Did you ever think you could use Greek yogurt instead of sour cream in your favorite recipe? Or use cauliflower for rice? Imagine all the calories you can save without sacrificing flavor! With just a few simple swaps, you won’t only cut unnecessary calories, but you’ll be feeding your body healthier, more nutritious ingredients. So, give these a try!


Pasta Noodles 1 cup – 221 calories // Spaghetti Squash 31 calories


Sour Cream 1 cup – 445 calories // Plain Greek Yogurt 137 calories


Mayo ½ cup – 458 calories // Avocado 100g – 160 calories


Vegetable Oil ½ cup – 964 calories // Unsweetened Applesauce ½ cup– 52 calories


Tortilla Wrap – 120 calories // Lettuce Leaf – 5 calories


2% Dairy Milk 1 cup – 122 calories // Unsweetened Almond Milk 1 cup – 30 calories


Butter 1 tbsp – 102 calories // Olive Oil 1 tbsp – 119 calories


White Flour 1/3 cup – 165 calories // Oat Flour 1/3 cup – 160 calories


White Rice ½ cup – 103 calories // Riced Cauliflower ½ cup – 12 calories


White Potato – 147 calories // Cauliflower ½ cup – 12 calories


Milk Chocolate Chips 1 tbsp – 70 calories // 60% Cacao Chips – 60 calories


Cinnamon Toast Crunch Cereal ¾ cup – 218 calories // Quick Oats with Cinnamon ½ cup – 150 calories


Vegetable Oil ½ cup – 964 calories // Cooking Spray – 0 calories


Sugar 1 tbsp – 60 calories // Stevia 1 tbsp – 0 calories


Table Salt 1 tsp – 0 calories // Pink Himalayan Salt 1 tsp – 0 calories


You may notice that healthier options aren’t always fewer calories.

Let’s elaborate on this a bit. Calories are important but even more important is where the calories are coming from.

For example, Cinnamon Toast Crunch Cereal has quite a few fewer calories than cinnamon oatmeal does. If you judged foods only by their calories and didn’t continue down the label you would miss the fact that CTC Cereal has a whopping 10 grams of added sugar whereas oatmeal has 0.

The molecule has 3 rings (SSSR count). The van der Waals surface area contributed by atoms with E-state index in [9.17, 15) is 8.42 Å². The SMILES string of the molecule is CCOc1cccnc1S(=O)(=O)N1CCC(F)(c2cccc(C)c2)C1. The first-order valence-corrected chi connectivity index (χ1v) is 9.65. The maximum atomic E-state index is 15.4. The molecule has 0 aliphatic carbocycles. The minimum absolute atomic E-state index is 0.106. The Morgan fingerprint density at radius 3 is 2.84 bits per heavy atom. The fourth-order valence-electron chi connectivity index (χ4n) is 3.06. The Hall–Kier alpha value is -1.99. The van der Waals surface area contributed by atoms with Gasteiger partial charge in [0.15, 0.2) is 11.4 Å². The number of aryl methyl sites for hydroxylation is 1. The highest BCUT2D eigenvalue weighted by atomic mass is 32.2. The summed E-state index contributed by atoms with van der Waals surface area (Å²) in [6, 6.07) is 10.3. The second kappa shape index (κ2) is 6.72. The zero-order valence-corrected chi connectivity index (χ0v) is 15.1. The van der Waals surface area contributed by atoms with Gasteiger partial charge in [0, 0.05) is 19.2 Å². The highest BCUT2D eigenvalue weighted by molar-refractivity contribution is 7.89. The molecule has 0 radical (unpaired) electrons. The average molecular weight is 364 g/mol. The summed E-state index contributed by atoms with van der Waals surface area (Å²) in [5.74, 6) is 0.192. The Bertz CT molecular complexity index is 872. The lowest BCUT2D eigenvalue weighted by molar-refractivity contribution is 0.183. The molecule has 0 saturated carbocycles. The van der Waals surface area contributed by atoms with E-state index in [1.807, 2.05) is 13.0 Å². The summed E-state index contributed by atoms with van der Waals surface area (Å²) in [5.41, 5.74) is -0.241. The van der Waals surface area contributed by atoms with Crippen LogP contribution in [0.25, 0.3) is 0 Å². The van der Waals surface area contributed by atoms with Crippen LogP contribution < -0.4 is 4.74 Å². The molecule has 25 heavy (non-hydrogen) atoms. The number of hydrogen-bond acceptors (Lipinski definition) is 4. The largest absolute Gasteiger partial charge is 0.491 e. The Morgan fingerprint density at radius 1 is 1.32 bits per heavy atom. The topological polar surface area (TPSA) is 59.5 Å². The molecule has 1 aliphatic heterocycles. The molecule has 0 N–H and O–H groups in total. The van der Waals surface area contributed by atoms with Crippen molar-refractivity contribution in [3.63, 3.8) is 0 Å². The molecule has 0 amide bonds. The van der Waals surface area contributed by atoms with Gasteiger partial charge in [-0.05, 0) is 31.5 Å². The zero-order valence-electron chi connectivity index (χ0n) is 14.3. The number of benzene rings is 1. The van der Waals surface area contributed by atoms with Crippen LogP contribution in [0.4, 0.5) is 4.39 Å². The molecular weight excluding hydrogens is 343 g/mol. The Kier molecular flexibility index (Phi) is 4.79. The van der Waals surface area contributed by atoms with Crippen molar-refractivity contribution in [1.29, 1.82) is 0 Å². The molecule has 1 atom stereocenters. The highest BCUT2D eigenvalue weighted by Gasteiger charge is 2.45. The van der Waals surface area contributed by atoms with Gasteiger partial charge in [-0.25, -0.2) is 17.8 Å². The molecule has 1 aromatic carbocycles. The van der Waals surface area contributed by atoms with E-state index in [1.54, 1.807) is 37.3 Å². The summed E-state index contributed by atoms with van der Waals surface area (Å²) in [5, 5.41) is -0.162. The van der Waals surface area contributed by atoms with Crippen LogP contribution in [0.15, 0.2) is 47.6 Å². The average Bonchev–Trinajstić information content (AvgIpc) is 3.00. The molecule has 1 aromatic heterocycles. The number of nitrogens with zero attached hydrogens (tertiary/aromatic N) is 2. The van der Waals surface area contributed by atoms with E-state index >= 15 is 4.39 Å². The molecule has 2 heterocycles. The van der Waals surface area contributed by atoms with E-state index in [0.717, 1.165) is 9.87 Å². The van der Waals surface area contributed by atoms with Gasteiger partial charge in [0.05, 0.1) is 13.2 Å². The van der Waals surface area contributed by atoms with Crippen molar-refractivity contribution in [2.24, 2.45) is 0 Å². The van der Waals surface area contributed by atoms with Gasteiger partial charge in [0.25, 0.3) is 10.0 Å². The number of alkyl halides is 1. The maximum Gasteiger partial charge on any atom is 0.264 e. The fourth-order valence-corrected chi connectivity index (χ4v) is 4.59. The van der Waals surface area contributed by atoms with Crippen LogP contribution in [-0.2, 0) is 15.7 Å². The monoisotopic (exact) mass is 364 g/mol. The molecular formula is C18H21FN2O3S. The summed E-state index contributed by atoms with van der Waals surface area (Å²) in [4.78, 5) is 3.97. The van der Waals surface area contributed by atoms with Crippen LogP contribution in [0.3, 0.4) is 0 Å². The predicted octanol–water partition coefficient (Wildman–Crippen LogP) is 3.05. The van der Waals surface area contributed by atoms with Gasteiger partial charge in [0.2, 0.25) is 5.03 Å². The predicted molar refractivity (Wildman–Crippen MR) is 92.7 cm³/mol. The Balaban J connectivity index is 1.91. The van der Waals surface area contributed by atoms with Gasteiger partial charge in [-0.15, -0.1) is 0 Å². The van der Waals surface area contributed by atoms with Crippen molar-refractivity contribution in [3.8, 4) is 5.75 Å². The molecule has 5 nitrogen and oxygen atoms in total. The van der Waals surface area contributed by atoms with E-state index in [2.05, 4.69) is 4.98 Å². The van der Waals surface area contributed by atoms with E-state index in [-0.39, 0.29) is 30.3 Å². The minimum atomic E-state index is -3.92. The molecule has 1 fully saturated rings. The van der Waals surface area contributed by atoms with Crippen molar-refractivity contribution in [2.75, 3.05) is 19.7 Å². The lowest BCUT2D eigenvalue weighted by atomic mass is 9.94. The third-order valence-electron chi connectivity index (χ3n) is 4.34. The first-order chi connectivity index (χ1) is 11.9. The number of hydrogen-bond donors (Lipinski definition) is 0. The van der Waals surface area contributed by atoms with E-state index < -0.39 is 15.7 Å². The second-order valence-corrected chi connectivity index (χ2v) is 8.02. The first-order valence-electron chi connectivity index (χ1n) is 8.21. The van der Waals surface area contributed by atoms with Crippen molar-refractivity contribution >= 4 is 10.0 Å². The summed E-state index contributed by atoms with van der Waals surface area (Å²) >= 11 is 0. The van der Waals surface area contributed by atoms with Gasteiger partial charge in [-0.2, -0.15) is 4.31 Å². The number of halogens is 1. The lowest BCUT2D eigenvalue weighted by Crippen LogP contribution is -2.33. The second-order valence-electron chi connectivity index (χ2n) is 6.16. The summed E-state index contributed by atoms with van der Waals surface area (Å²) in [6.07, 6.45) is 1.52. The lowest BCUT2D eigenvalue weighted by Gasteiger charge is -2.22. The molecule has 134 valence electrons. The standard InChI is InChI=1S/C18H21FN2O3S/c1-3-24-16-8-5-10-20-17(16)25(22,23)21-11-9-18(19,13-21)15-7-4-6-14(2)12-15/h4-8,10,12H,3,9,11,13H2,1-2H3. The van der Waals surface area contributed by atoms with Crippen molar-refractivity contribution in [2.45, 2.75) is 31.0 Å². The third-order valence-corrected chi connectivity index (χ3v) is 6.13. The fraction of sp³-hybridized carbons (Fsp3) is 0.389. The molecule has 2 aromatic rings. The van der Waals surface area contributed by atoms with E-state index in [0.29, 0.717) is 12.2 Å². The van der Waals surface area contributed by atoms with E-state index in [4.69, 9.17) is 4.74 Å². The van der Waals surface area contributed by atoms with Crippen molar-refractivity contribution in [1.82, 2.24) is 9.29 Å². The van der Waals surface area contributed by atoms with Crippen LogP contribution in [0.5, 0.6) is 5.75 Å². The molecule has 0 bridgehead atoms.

Or butter and olive oil. By looking at calories alone, olive oil wouldn’t be your first choice as it contains 119 calories in just 1 tbsp. Looking deeper into the ingredients, however, will show you that olive oil is cholesterol-free and is rich in vitamins E and K and also high in monounsaturated fat, which controls cholesterol levels. Butter, on the other hand, contains 11.5 grams of fat per tbsp, 7 of which are saturated fats.

Saturated fats are known for raising levels of bad cholesterol which can lead to heart disease or stroke.

It’s important to keep in mind that while some foods may be less calories, they aren’t always healthier!

Feeding your body nutrient-dense foods is how you will get your body where you want it to be!

Use our Food Swap Cheat Sheet and start making healthier meals for you and your family.

Want to go a step further?

Join FB4L 30 Day Clean Eating Challenge and learn all about food!!!

What you need in your diet, the things you need to avoid, foods you think are healthy but aren’t, how food affects your hormones and overall health, and so much MORE.

You’ll be amazed at what can happen in 30 days when you follow a clean meal plan!

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